Developing Competencies - Free eBook in PDF Format

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Developing Competencies eBook  

Book Description - ISBN 978-1-62620-993-0 (29 Pages)
This free eBook provides a practical guide to assessing and developing the competencies of your team members, a key management skill that adds value to the whole organization.

Chapter 1 - Competency Development Process
Competencies are distinct from goals. Goals are concerned with 'what' has been accomplished; competencies are concerned with 'how' it was accomplished. Assessing an individual's competencies from the behaviors they exhibit is a key part of conducting a performance appraisal.

Chapter 2 - Competency Framework Example
Most organizations have developed their own competency framework that details the competencies expected of someone operating at each particular level within it. Some of these are seen as 'core' competencies and are required by everyone within the organization, whereas others are relevant to particular roles or levels of responsibility.

Chapter 3 - Example Competency Framework
An organization's competency framework is made up of both functional and behavioral components. Each competency provides a detailed description of the behaviors needed to successfully perform a role at a certain level.

Chapter 4 - Measure Competencies
KSAs represent a straightforward way of measuring competencies that is fair and evidence based. KSA is an acronym that stands for Knowledge, Skills, and Attitudes, and is a way of breaking down behaviors into more easily measurable components.

Chapter 5 - Knowledge, Skills and Attitudes
There are two ways you can gather performance data on the KSAs of your team members. Firstly, by recording details of significant incidents that involve the individual; and secondly, by observing the behaviors they display as often as possible and in as many different settings as possible.

Chapter 6 - Developing Competencies at Work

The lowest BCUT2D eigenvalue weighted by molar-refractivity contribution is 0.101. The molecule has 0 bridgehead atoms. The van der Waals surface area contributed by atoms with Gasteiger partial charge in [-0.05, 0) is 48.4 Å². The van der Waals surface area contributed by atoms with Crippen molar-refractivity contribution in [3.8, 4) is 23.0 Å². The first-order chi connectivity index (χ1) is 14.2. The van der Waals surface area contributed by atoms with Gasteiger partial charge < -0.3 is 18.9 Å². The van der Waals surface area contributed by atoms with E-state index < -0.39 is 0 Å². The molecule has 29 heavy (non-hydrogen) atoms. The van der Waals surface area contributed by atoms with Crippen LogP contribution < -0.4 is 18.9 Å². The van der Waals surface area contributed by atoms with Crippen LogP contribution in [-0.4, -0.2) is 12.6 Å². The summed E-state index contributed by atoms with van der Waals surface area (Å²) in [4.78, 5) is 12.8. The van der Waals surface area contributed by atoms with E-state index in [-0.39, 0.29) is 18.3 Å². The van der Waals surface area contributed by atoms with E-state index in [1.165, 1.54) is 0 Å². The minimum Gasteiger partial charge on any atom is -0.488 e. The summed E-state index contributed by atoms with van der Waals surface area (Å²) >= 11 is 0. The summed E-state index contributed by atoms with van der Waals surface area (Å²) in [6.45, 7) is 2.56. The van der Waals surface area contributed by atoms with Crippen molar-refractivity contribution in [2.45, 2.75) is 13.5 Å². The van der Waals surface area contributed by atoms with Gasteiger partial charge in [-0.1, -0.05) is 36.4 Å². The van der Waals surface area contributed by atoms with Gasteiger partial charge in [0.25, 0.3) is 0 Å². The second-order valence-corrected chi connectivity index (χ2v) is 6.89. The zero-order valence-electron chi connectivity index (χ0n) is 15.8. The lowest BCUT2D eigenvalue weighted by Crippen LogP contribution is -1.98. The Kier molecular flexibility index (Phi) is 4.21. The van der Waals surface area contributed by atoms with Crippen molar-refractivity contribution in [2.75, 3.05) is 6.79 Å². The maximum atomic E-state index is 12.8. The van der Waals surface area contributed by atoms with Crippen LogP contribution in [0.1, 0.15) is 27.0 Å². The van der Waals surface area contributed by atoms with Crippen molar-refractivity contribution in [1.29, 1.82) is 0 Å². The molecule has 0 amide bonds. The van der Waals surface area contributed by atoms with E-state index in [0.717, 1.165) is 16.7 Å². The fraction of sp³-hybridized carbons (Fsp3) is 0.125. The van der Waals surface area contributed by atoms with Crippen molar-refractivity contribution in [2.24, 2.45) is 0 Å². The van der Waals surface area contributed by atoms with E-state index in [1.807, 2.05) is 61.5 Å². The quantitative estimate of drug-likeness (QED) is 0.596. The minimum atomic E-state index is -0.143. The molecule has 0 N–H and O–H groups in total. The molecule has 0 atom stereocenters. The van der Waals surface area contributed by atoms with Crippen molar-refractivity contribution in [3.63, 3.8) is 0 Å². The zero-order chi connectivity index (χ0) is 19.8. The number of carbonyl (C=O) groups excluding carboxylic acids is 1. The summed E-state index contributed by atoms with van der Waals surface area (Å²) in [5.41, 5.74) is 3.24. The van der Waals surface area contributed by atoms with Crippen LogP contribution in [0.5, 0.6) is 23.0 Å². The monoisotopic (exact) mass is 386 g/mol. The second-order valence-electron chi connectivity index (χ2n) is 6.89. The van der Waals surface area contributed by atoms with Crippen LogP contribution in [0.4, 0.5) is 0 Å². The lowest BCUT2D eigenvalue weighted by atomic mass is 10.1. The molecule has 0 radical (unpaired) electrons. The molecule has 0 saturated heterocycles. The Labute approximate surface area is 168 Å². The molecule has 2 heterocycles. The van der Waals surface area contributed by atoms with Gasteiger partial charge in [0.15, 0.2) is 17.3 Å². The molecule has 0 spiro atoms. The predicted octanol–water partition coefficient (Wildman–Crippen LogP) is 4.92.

Developing team members' competencies increases their value to the organization and helps them to prepare for future promotion. The competency development cycle can be incorporated into your appraisal and review meetings.

You will learn:
  • Why developing competencies is as important as achieving goals
  • How behaviors are used to define competencies at different levels within an organization
  • The five key benefits of incorporating a competency framework into your performance appraisal procedures
  • How to measure competencies in a way that is objective and evidence based
  • How to integrate the six-step competency development cycle into the performance appraisal process

Today's Top Picks for Our Readers:
Recommended by Recommended by NetLine

A Clear Explanation of Competencies
As someone who finds the 'Competency Evaluation' aspect of the appraisal process time consuming and somewhat arbitrary, I downloaded this to see if I could learn anything from it. The book does a good job of explaining why competencies matter as much as goals, which is something I hadn't really considered before. It then describes how to measure competencies by breaking them down into observed behaviors that can be recorded during the appraisal period. This can be done day-to-day and also during what the book refers to as 'critical incidents'.

This makes a lot of sense to me and I plan on doing this from now on because I can see that it offers a more objective and evidenced based approach than what I've been doing up until now. I would recommend this book to any manager who would like a short and clear explanation of how to collect and interpret competency evaluation data for annual appraisals.
Tina Frew

Packed Full of Vital Information
I have read all of the other e-books in the series of "Appraisal Skills". Since, I learned a lot from the other books; I figured that I should read this book too. This e-book, like the other books of the series, is extremely short. It usually takes me 20-30 minutes to read each of the other books. I must add that in the beginning, before I became familiar with this website and their books, the length of the e-books were definitely a selling point for me. I am a very busy person and do not want to spend my personal time researching work related topics.

This e-book begins with explaining what competencies are. The book states this very well by saying, "Goals are concerned with 'what' has been accomplished; competencies are concerned with 'how' it was accomplished." I thought this was a perfect way of explaining the difference between goals and competencies. Each organization should have their competencies clearly defined so that everyone knows exactly what is expected. When it comes to evaluating competencies I liked that they used "KSAs". KSA is Knowledge, Skills, and Attitude. I thought using KSA was a great way to break it down into simplistic terms.